Directed by: Gore Verbinski
Starring: Johnny Depp, Orlando Bloom, Geoffrey Rush, Keira Knightley, Jonathan Pryce
At last! A movie with a title that takes up more screen room than Arnold Schwarzenegger's name! Pirates of the Caribbean: The Curse of the Black Pearl is also a full-blown, summer-movie blockbuster that fully fits the season and can be enjoyed without guilt.
Put aside that the film is "based on" a theme park attraction -- this is universes away from the execrable Country Bears. Forget, too, that the movie bears the imprint of the anti-Christ of producers, Jerry Bruckheimer (I suspect we'll have plenty to blame him for once Bad Boys II hacks, stabs, bludgeons, blasts and bulldozes its way into theaters.) And live with having to sit through attached trailers for Freaky Friday (a movie we were all dying to see remade) and The Haunted Mansion. Just get thee to a multiplex and catch this clever, witty, stylish, hugely entertaining film.
Pirates of the Caribbean is everything a summer blockbuster should be and rarely is. No, it's not deep; it has nothing on its mind except to entertain and amaze. And yet it does both these things with such assurance, style and fun that, in this case, that's quite enough.
That Pirates of the Caribbean is based on the Disneyland/Disney World attraction has little relevance to the movie itself. Suffice to say that it both captures, improves and very much enlarges upon (especially in the area of bosoms) the look of the attraction. The film even has the wit to poke fun at its own less-than-overwhelming origins: One scene copies the theme-park ride's animatronic tableaux where imprisoned pirates try to coax a dog to bring them the keys to their cell -- mocking the endless-loop pointlessness of the ride by having Jack Sparrow (Johnny Depp) sourly remark, "You can do that all day and that dog is never going to move." Beyond that -- and a few visual references -- all the film shares with its point of origin is a name.
The movie itself is a wild take on the old Errol Flynn (whom Orlando Bloom slightly resembles) swashbucklers done with a great sense of the genre's history, complete with the appropriate purple-dialogue exchanges during swordfights, and even an obvious tip of the plumed chapeau to Robert Siodmak's Burt Lancaster pirate-romp The Crimson Pirate. Yet Pirates of the Caribbean is very much its own film. I can think of no buccaneer flick boasting anything near this particular mix of swashbuckling and Flying Dutchman-style ghost story. The result is a great adventure film that can stand on its own merits alongside such genre classics as The Black Pirate, Captain Blood and The Sea Hawk, while bringing something very new to the table.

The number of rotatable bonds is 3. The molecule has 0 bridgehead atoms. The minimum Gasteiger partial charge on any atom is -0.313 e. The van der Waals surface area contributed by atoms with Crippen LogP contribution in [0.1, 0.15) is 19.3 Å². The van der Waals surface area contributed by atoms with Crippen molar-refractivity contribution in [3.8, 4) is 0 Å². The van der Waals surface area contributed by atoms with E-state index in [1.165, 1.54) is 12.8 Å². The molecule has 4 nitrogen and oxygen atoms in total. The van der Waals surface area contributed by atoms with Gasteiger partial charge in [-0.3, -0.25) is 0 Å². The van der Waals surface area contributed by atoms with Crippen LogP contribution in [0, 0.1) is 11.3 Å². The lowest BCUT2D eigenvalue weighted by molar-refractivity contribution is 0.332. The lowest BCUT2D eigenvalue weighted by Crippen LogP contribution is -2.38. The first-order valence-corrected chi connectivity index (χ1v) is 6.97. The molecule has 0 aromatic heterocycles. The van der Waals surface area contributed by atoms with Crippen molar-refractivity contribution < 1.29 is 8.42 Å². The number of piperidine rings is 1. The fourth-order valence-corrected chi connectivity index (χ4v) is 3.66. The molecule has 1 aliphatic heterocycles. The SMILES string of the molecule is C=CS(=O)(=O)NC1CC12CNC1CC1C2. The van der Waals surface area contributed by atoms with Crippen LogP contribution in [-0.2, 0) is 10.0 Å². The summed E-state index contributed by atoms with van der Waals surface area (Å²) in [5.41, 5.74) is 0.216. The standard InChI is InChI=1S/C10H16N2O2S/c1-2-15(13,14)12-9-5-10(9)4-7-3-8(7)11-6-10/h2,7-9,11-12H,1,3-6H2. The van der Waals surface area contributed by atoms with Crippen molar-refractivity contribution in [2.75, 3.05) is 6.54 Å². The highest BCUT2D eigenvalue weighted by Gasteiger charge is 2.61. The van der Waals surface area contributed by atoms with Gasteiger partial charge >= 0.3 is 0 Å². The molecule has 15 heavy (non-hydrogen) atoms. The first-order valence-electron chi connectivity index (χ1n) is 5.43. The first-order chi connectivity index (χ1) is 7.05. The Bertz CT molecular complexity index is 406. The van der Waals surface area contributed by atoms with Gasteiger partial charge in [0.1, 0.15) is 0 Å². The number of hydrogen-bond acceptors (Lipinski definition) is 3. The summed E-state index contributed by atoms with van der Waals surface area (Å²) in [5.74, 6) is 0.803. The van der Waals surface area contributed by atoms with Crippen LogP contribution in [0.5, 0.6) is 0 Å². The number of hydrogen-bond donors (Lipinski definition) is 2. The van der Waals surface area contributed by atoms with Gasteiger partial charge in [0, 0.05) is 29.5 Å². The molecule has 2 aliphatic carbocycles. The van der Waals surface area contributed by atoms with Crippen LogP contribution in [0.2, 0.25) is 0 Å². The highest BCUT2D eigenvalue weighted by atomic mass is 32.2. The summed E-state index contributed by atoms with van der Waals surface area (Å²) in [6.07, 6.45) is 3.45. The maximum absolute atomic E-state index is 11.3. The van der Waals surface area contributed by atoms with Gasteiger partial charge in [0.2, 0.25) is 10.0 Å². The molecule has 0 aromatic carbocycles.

This rich creative license is apparent from the moment Depp's over-the-top Jack Sparrow "sails" into view on a rapidly sinking boat, deftly stepping from its mast (the only thing still above the water) onto the dock with the quiet air of having planned his entrance in just this manner. Actually, Pirates would be worth the price of the ticket for Depp's performance alone.
Festooned in dreadlocks, with beads in his hair, a braided beard, flashing gold teeth and eye makeup that Tammy Faye Bakker would waffle at, he's a preposterous delight from start to finish in what has to be the feyest performance since the heyday of Charles Laughton. His shtick is marvelously theatrical and brilliantly broad. How can you not love a film in which Depp's pirate first encounters hero Will Turner (Bloom) and proclaims, "You seem to know me -- have I threatened you before?"
It's a good thing that Pirates is so strong and stylish; otherwise, Depp's performance would throw the whole thing off-balance. Happily, the film -- handled with consummate artistry and an assured sense of drama by Gore Verbinski -- provides a brilliant housing for this central performance. (Verbinski, proving thatThe Ring was no mere fluke, now moves to the forefront of major filmmakers working today.)
Even things previewed in the trailer -- the zombified pirates, for instance -- turn out to be so much more than you expect. When heroine Elizabeth Swann (Keira Knightley) learns that she indeed is in a ghost story, the film plunges into an extended and genuinely creepy sequence where we see the crew of the Black Pearl for what they are for the first time. It's a truly breathtaking blend of filmmaking and special-effects artistry.
All performances are rock solid and the production faultlessly slick in the best sense. Plus, Pirates packs great sword fights, incredible stunts, piratical doings, a curse, romance, a parrot and, last but not least, a cunningly evil monkey. I can't think of any reason not to see this movie.
-- reviewed by Ken Hanke